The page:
At the time of the official opening only the Orientation Gallery and part of the Grasslands Gallery were finished. The planetarium and museum were integrated as one corporation in 1988, in 1996 the corporate name returned to the original Manitoba Museum; the museum formally began using the name The Manitoba Museum in 2002. In 1994, the Hudson's Bay Company designated the museum as the permanent home for its historic material collection, which portrays more than three centuries of the company's colourful history. In 1996, construction got underway for a new wing to house this magnificent collection; the new wing was opened in September, 1998, the new HBC Gallery opened on May 2, 2000. When the last major gallery, Parklands/Mixed Woods, opened in September 2003, the grand design for a museum to portray the human and natural history of all of Manitoba was complete. A renewed Science Gallery opened in 2008 replacing the'Touch the Universe' Gallery; the plan calls for a separate Science Museum building next to the Manitoba Museum.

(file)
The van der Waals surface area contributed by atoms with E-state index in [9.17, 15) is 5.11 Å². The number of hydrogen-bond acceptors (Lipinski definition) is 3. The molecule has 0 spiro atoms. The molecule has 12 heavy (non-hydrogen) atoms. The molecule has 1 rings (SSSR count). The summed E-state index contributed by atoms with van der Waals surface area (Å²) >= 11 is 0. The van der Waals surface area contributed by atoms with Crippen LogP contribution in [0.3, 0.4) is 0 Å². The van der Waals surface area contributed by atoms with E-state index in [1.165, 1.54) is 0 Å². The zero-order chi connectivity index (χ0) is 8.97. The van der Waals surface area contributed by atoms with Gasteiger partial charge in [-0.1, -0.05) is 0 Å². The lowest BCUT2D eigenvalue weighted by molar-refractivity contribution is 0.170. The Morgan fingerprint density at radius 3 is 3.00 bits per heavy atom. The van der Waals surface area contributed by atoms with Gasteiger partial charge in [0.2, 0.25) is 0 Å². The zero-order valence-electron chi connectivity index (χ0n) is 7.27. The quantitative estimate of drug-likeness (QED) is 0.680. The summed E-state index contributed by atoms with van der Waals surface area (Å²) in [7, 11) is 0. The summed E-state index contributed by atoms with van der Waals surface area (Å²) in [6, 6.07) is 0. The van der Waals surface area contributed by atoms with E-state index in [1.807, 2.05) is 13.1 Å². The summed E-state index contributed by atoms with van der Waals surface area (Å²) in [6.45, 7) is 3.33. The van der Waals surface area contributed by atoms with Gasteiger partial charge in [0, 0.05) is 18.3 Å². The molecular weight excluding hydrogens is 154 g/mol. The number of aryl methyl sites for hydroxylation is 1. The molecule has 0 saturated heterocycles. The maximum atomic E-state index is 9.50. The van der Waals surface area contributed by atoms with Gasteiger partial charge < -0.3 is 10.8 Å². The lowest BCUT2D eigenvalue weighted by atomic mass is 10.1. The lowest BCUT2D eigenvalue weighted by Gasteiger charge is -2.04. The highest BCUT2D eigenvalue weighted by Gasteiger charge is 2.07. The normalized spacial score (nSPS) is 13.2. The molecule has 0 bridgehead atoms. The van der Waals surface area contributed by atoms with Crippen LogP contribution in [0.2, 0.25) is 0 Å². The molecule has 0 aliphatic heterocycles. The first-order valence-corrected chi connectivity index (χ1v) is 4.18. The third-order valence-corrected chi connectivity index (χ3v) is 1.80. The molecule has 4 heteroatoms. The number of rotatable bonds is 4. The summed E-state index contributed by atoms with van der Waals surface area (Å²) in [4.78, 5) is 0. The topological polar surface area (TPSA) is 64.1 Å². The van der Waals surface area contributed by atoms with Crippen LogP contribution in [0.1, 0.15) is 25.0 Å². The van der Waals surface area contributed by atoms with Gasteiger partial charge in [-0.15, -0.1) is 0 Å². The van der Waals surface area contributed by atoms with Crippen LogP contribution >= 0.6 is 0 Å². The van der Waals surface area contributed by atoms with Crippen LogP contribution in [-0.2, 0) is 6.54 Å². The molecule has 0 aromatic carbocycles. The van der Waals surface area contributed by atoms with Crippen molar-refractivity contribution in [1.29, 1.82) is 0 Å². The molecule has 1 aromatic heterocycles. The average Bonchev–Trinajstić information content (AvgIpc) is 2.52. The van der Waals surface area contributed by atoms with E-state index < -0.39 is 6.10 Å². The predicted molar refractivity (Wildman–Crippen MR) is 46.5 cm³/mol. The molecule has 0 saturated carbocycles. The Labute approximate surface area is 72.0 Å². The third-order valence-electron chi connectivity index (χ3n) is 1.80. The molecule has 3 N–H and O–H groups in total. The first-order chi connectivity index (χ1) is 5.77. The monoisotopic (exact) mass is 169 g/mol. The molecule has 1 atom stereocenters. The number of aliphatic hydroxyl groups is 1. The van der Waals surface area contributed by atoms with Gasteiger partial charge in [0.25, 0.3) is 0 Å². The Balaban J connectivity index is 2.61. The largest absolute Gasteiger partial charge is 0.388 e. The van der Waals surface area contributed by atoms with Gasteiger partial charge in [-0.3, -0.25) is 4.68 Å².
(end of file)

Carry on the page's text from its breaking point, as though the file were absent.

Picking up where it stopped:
An expanded Alloway Hall opened in the spring of 2017. The new Hall is 9,750 square feet in size; the Winnipeg Gallery opened November 1, 2019. The purpose of this gallery is to tell the story of Winnipeg's development over the past century, it features a stained glass logo of Winnipeg that used to be located at the old "gingerbread" City Hall, has not been seen since the 1960s. The Manitoba Museum is in the process of upgrading its antiquated HVAC system in 2019; the Manitoba Museum is the first Canadian museum to recreate marine life as it was 450 million years ago. A virtual underwater observatory shows the Hudson’s Bay region during the Ordovician period. Manitoba is home to the giant trilobite; the collections in the museum reflect the heritage of Manitoba. The interpretive galleries are Earth History, Arctic/Sub-Arctic, Boreal Forest, Hudson's Bay Company, Parklands/Mixed Woods and Urban. Together these explore the history and environment of the province from its northern Arctic coast to its southern prairie grasslands.

In particular the museum is famed for its Urban Ga